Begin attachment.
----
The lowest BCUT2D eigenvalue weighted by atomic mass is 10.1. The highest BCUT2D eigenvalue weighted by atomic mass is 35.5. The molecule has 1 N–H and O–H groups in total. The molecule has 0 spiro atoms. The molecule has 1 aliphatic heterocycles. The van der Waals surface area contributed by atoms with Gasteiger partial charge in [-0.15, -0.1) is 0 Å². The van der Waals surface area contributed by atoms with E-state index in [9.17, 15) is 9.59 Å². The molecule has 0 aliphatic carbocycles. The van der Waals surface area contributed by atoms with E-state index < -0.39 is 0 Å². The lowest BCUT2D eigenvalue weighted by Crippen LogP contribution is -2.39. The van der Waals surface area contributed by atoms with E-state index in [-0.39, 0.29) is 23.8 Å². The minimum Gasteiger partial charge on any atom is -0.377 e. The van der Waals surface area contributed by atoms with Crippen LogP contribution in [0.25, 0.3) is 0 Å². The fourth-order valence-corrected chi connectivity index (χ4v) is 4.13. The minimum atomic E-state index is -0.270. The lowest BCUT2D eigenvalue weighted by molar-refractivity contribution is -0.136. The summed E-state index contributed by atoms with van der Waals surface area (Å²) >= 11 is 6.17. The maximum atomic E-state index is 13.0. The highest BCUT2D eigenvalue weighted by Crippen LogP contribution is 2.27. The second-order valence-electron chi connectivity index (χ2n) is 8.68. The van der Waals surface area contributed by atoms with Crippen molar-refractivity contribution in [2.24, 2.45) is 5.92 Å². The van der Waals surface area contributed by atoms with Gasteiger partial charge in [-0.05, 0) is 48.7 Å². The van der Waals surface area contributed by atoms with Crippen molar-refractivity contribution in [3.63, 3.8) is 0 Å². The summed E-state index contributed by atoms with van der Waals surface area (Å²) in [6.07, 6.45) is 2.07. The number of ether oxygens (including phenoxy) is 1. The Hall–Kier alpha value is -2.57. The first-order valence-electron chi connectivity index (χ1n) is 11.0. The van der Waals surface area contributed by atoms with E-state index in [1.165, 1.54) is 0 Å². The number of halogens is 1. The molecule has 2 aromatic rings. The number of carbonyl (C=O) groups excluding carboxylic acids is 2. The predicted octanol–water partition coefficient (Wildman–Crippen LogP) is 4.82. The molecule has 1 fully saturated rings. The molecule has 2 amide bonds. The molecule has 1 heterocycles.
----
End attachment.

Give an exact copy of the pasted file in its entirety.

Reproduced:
The lowest BCUT2D eigenvalue weighted by atomic mass is 10.1. The highest BCUT2D eigenvalue weighted by atomic mass is 35.5. The molecule has 1 N–H and O–H groups in total. The molecule has 0 spiro atoms. The molecule has 1 aliphatic heterocycles. The van der Waals surface area contributed by atoms with Gasteiger partial charge in [-0.15, -0.1) is 0 Å². The van der Waals surface area contributed by atoms with E-state index in [9.17, 15) is 9.59 Å². The molecule has 0 aliphatic carbocycles. The van der Waals surface area contributed by atoms with E-state index < -0.39 is 0 Å². The lowest BCUT2D eigenvalue weighted by Crippen LogP contribution is -2.39. The van der Waals surface area contributed by atoms with E-state index in [-0.39, 0.29) is 23.8 Å². The minimum Gasteiger partial charge on any atom is -0.377 e. The van der Waals surface area contributed by atoms with Crippen LogP contribution in [0.25, 0.3) is 0 Å². The fourth-order valence-corrected chi connectivity index (χ4v) is 4.13. The minimum atomic E-state index is -0.270. The lowest BCUT2D eigenvalue weighted by molar-refractivity contribution is -0.136. The summed E-state index contributed by atoms with van der Waals surface area (Å²) >= 11 is 6.17. The maximum atomic E-state index is 13.0. The highest BCUT2D eigenvalue weighted by Crippen LogP contribution is 2.27. The second-order valence-electron chi connectivity index (χ2n) is 8.68. The van der Waals surface area contributed by atoms with Crippen molar-refractivity contribution in [2.24, 2.45) is 5.92 Å². The van der Waals surface area contributed by atoms with Gasteiger partial charge in [-0.05, 0) is 48.7 Å². The van der Waals surface area contributed by atoms with Crippen molar-refractivity contribution in [3.63, 3.8) is 0 Å². The summed E-state index contributed by atoms with van der Waals surface area (Å²) in [6.07, 6.45) is 2.07. The number of ether oxygens (including phenoxy) is 1. The Hall–Kier alpha value is -2.57. The first-order valence-electron chi connectivity index (χ1n) is 11.0. The van der Waals surface area contributed by atoms with E-state index in [1.165, 1.54) is 0 Å². The number of halogens is 1. The molecule has 2 aromatic rings. The number of carbonyl (C=O) groups excluding carboxylic acids is 2. The predicted octanol–water partition coefficient (Wildman–Crippen LogP) is 4.82. The molecule has 1 fully saturated rings. The molecule has 2 amide bonds. The molecule has 1 heterocycles.